The second category of use under the Coronavirus State and Local Fiscal Recovery Funds Program (SLFRF) is to “Support the COVID-19 Public Health and Economic Response.” The Department of the Treasury intends this category of funding to be used to “meet the public health and economic needs of those impacted by the pandemic in their communities, as well as address longstanding health and economic disparities, which amplified the impact of the pandemic in disproportionately impacted communities, resulting in more severe pandemic impacts.”
This category of SLFRF can further be split into two categories—public health impacts and negative economic impacts. Public health impacts should be focused on mitigating the impacts to public health by the COVID-19 pandemic and responding to the public health emergency. Described routes include:
- COVID-19 mitigation and prevention
- Medical expenses
- Behavioral health care
- Preventing and responding to violence
Parties applying for funding under the category of public health impacts can find more posts about accessing funds under each of these categories here.
Applicants seeking funding in response to the negative economic impacts of the COVID-19 pandemic should focus their efforts on the following classes, which can be applied to individuals or groups within each class:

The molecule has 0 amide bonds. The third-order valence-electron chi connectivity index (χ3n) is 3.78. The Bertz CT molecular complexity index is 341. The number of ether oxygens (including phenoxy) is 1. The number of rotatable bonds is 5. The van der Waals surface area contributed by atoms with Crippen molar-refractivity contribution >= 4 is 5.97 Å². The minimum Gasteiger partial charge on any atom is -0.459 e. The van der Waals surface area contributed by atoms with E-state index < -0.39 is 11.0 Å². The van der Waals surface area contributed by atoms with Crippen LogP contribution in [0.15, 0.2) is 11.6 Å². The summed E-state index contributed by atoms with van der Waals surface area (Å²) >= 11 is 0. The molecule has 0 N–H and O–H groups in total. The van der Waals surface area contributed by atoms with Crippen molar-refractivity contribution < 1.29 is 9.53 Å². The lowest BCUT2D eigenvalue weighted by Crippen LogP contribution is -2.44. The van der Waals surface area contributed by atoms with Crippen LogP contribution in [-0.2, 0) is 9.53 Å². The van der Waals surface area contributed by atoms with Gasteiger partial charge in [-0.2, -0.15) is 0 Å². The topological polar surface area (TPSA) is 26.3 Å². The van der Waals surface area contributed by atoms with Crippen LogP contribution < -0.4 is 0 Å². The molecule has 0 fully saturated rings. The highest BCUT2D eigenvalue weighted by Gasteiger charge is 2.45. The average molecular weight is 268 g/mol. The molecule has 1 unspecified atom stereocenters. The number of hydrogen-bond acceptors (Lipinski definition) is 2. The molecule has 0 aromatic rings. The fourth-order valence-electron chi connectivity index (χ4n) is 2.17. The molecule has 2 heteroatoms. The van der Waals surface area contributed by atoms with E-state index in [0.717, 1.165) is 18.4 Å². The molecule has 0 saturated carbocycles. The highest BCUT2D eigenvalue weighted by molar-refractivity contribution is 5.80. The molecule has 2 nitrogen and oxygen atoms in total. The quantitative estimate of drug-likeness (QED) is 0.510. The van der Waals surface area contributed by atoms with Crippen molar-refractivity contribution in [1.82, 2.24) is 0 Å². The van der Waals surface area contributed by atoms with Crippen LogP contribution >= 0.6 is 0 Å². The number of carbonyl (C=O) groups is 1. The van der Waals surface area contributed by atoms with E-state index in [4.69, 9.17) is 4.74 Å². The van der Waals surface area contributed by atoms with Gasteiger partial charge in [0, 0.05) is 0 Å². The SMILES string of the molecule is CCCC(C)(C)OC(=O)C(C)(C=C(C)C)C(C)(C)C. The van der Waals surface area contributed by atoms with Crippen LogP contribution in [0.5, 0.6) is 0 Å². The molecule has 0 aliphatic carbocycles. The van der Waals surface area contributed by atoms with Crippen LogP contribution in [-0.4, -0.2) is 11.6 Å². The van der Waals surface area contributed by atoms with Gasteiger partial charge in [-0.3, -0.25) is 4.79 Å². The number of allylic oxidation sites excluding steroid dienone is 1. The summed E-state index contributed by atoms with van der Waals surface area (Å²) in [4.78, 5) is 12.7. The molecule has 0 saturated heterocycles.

- Households and communities, Impacted & Disproportionately impacted
- Small businesses, Impacted & Disproportionately impacted
- Nonprofits, Impacted & Disproportionately impacted
- Industries, Impacted & Disproportionately impacted
- Public sector capacity
Within the first four categories as detailed above, recipients of SLFRF funding should demonstrate the level of impact on the affected individuals or class. The Final Rule of the SLFRF distinguishes between “impacted communities” and “disproportionately impacted” communities. The former refers to those classes who suffered due to the pandemic, while the latter refers to those who suffered an inordinate amount from the pandemic, due to pre-existing disadvantage. For help on determining if an impact is disproportionate or not according to SLFRF, click here. Possible applicants for funding under the category of negative economic impacts can find more posts about accessing funds under each of these categories here.
Regardless of the class of recipient, the SLFRF describes a two-step method to determine whether a use of funding would be eligible under this category:
- Identify a COVID-19 public health or economic impact on an individual or group
- Design a program that responds appropriately to said impact
One would identify an impacted or disproportionately impacted class per the guidelines above. Programs responding to impacts on communities and their members can include programs, services, and capital expenditure. Regardless of which path a recipient chooses to follow, the response to the impact of COVID-19 should be both related to said impact and reasonably proportional to the harm suffered. Moreover, the response should be reasonably designed to benefit the impacted community.